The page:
Page:The Wild Garden William Robinson.djvu/23

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bedding or any other system, follow one infinitely superior to any now practised, yet supplementing both, and exhibiting more of the varied beauty of hardy flowers than the most ardent admirer of the old style of garden ever dreams of. We may do this by naturalizing or making wild innumerable beautiful natives df many regions of the earth in our woods, wild and semi-wild places, rougher parts of pleasure grounds, etc., and in unoccupied places in almost every kind of garden.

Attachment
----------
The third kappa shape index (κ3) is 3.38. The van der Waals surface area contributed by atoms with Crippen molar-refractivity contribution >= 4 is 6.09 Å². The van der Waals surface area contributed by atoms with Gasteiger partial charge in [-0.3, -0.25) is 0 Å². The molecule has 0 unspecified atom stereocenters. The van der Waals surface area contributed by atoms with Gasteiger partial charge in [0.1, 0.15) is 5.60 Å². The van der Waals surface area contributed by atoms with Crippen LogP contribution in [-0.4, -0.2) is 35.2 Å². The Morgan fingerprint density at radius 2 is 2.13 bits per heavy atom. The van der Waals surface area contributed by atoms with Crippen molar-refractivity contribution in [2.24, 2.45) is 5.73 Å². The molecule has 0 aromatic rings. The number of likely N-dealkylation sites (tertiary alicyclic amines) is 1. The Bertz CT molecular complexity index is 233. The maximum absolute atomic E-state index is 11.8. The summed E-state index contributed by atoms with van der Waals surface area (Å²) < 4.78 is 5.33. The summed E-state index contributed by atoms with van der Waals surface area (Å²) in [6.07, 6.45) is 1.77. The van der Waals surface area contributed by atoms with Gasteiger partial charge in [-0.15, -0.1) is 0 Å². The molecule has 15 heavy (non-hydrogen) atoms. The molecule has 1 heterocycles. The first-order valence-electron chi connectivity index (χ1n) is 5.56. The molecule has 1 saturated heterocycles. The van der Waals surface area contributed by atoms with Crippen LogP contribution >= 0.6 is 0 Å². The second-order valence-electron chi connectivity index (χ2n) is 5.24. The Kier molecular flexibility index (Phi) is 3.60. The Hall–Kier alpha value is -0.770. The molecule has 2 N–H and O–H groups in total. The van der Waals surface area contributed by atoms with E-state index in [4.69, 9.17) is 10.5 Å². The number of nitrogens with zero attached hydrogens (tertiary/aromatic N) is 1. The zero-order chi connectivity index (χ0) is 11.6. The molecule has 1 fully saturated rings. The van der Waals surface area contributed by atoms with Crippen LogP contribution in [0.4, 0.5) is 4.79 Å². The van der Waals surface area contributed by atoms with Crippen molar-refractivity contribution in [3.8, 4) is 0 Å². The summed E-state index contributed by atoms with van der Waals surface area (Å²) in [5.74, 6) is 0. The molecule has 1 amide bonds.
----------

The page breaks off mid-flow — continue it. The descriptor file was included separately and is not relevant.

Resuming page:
I allude not to the wood and brake flora of any one alp or chain of alps, but to that which finds its home in the immeasurable woodlands that fall in furrowed folds from beneath the hoary heads of all the great mountain chains of the world, whether they rise from hot Indian plains or green European pastures. The Palm and sacred Fig, as well as the Wheat and the Vine, are separiated from the stemless plants that cushion under the snow for half the year, by a zone of hardier and not less beautiful life, varied as the breezes that whisper on the mountain sides, and as the little rills that seam them. I allude to the Lilies, and Bluebells, and Foxgloves, and Irises, and Windflowers,and Columbines, and Aconites, and Rock-roses, and Violets, and Cranesbills, and countless Pea-flowers, and mountain Avens, and Brambies,